2024 Legislative Session Dates
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With most state legislatures having adjourned their 2017 sessions, now is a good time to review activity on sales and use tax (SUT) compliance legislation this year (see our May update here). Lawmakers in 31 states have introduced 80 sales and use tax compliance bills this year, and in the executive branch, five states have proposed five regulations. (Note that we've removed the bills that began as SUT compliance legislation but were later amended to no longer address this issue.) While many of these bills are in states that have adjourned or are close to adjourning, the sheer volume of introduced legislation is still instructive.

What exactly are these bills trying to do? The purpose of all of them is the same: to promote collection of sales taxes by as many sellers as possible (including remote sellers) in the absence of congressional action.

A few months ago, the Marketplace Fairness Act (S. 976) was introduced in the U.S. Senate and the Remote Transactions Parity Act (H.R. 2193) was introduced in the U.S. House of Representatives. These bills would allow states to require certain remote (including online) sellers to collect sales tax, subject to specific stipulations. According to a press release from the Marketplace Fairness Coalition, the law, if enacted, “would only apply to online sellers that have sales of at least $1 million outside of states where they have physical operations, like a store or a warehouse.”

But until Congress enacts a federal law, states are pursuing their own solutions. These bills have used a variety of strategies to enhance sales tax compliance, which we've grouped into three broad categories:

  • Economic Nexus Bills. These bills set aside “physical presence” as the standard for state authority to require sellers to collect sales taxes. Instead of focusing on physical presence, these bills set a bright line sales thresholds (in dollars or number of transactions or both), with sellers exceeding these thresholds required to collect legally due and payable sales taxes. These measures were inspired initially by U.S. Supreme Court Justice Anthony Kennedy, who, in his concurring opinion in DMA v. Brohl, invited the legal system to present the Court with a case that would allow it to revisit its holding in Quill. However, some policymakers are also of the opinion that modern e-commerce can be distinguished from the facts in Quill and physical presence isn't the correct standard for this new commerce—after all, they argue, the internet wasn't even legally available for commercial activity when Quill was decided. Regardless, these proposals are generating new revenue in the states which have already implemented economic nexus—Alabama and South Dakota being the first two—which is garnering notice from other states.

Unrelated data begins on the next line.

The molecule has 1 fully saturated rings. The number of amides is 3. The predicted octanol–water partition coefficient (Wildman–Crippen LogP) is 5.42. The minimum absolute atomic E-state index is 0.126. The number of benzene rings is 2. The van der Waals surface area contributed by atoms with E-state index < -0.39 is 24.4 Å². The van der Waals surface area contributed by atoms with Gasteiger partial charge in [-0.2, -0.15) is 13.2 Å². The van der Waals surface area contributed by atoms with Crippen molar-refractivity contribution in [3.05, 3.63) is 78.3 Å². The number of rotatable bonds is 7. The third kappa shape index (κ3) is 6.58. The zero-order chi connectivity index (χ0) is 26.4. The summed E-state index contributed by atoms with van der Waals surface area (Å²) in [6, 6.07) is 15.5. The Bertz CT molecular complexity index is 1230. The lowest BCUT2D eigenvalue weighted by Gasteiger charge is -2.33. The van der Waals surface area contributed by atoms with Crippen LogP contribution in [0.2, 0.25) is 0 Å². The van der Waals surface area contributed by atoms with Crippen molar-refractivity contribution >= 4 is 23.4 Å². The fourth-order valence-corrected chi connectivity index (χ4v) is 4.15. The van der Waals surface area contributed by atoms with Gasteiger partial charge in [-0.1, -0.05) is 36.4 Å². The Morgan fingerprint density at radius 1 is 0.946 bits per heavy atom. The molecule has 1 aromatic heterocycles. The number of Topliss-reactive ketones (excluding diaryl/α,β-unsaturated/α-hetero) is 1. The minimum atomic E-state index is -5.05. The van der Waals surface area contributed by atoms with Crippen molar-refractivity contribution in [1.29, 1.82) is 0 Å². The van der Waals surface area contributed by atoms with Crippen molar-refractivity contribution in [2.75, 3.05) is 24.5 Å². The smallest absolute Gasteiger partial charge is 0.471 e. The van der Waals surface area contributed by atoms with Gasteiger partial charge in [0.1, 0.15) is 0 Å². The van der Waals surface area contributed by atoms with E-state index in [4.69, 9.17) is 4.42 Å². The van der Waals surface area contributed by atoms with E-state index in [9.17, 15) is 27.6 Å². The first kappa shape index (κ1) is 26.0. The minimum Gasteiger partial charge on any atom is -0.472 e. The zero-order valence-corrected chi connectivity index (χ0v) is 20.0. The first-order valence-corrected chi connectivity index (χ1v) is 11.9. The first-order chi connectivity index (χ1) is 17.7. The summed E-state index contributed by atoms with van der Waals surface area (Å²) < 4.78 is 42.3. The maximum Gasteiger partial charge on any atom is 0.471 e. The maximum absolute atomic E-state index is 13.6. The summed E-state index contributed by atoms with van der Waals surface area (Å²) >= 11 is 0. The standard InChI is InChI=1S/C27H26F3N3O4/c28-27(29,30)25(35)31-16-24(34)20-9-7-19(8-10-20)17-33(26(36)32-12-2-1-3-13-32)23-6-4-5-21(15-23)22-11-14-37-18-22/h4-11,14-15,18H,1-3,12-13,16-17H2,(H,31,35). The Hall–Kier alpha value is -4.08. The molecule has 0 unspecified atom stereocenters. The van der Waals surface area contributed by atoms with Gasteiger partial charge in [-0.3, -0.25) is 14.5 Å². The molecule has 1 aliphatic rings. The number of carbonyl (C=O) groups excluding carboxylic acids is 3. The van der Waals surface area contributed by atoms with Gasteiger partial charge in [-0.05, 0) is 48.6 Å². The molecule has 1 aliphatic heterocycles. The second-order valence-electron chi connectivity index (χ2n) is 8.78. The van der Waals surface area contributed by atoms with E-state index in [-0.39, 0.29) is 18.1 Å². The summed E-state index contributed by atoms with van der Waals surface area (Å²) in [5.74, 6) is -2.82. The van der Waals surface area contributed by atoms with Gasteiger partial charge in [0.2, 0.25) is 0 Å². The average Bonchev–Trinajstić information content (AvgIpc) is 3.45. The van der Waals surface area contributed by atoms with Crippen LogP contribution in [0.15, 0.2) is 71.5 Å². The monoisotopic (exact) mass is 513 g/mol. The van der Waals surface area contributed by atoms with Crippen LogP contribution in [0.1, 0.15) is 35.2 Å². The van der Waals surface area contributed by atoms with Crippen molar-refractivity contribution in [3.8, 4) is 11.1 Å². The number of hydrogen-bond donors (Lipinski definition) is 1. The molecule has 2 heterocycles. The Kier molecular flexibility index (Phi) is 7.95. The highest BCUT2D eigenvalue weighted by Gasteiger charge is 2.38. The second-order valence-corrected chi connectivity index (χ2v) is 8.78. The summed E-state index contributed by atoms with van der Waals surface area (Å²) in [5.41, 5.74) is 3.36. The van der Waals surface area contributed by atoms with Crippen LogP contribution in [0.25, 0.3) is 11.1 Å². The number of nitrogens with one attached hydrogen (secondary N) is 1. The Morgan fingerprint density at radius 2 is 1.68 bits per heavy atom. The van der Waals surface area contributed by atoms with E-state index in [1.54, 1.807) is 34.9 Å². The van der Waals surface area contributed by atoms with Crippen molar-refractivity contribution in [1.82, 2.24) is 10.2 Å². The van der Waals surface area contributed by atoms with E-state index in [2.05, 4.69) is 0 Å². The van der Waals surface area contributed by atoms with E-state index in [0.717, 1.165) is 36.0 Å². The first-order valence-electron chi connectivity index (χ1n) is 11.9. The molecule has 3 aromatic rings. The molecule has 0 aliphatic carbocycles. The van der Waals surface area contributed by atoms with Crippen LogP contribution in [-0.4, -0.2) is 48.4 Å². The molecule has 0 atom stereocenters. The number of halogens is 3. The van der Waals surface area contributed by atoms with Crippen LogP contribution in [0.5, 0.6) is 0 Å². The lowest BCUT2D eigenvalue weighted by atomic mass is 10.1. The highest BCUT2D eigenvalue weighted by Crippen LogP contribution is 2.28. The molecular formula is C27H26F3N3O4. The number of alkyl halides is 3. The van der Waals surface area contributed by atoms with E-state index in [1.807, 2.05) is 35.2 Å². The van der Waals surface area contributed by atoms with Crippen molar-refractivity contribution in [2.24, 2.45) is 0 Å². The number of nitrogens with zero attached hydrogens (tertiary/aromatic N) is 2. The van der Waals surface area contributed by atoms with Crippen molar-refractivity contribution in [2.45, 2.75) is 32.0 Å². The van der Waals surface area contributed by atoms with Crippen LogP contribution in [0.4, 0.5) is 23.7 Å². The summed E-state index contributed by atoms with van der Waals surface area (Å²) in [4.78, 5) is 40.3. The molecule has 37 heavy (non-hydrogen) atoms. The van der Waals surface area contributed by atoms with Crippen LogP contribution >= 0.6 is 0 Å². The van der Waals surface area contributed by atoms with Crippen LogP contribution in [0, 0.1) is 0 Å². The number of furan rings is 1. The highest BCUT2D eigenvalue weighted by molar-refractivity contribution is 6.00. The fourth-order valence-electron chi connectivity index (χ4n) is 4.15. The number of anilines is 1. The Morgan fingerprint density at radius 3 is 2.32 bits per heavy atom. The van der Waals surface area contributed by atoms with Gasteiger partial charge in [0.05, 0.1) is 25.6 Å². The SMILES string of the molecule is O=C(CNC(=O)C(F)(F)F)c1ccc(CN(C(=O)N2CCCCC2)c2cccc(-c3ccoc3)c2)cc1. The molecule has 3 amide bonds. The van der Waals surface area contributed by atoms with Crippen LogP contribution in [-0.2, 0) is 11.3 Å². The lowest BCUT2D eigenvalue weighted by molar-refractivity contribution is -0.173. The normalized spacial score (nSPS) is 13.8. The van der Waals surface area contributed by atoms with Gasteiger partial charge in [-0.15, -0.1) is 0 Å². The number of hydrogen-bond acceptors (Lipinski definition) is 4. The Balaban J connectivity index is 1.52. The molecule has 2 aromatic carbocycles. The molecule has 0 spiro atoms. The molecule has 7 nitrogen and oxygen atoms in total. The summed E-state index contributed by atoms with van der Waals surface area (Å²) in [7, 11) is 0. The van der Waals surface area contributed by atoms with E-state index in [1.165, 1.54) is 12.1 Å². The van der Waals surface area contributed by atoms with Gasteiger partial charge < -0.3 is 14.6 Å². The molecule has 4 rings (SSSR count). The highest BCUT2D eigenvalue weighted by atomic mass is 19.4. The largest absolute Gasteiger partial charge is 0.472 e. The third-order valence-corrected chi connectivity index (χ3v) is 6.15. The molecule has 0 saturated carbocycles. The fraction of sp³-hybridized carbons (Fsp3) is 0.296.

• Expanded Nexus Bills. These bills aim to extend the physical presence standard within (arguably) the existing constitutional framework. Many non-practitioners mistakenly believe that “physical presence” means that a retailer must have a store or a distribution center or own some other real estate in a state to be subject to sales tax collection. In reality, the various Supreme Court cases have never defined “physical presence,” making the “bright line” quite murky. Yes, physical presence includes ownership of real estate, but it also has been interpreted to extend to activities of affiliates, agents, and others who are acting on behalf or in conjunction with the remote/internet seller. Examples of these “expanded nexus” bills include affiliate nexus, click-through nexus, and drop ship nexus. This category also includes extending the imposition of a sales tax collection obligation to new economic actors, such as marketplaces (assuming they have traditional nexus with the state; if they do not, then the bill falls under economic nexus).
  • Non-Nexus Collection Bills. Other sales tax compliance bills that don't address the nexus question often require out of state sellers to inform their buyers about the responsibility to pay sales tax on their purchases, typically with an annual mailer. Colorado pioneered this approach, leading to the aforementioned Supreme Court decision (albeit on an ancillary issue). Opponents of the Colorado reporting law failed in their attempts to gut it this year in the legislature.
Note that some states have bills with language that falls in more than one of these categories, combining, for example, economic nexus and reporting language (e.g., Nebraska). Check out the map below to see which states have considered (or are considering) sales tax compliance legislation in 2017, and what types of bills/provisions each state has introduced. For details on how to read this map, please see the notes below the image.

Map of State Sales & Use Tax Compliance Legislation
Of these introduced bills, several have made legislative progress:
  • Bills have been enacted in Alabama (AL SB 86), Indiana, (IN HB 1229), Maine (ME LD 1405), Minnesota (MN HF 1A), North Dakota (ND SB 2298), Ohio (OH HB 49), Virginia (VA HB 2058, VA HB 1500, and VA SB 962), Vermont (VT HB 516), Washington (WA HB 2163 — governor is expected to sign legislation), and Wyoming (WY HB 19).
  • Bills in several other states advanced past their chamber of introduction (in Arkansas, Georgia, Hawaii, Indiana, Kansas, Minnesota, Mississippi, North Carolina, New Mexico, Pennsylvania, South Carolina, Texas, Utah, and Virginia). Many of these states' regular sessions have adjourned, although carryover is possible in some of them. More information on session dates and carryover can be found here (note that blue rows indicate states that have adjourned).
For an explanation on current state laws regarding sales tax compliance, see this blog post from earlier this year. For more details on all of the legislation proposed this year, please contact us.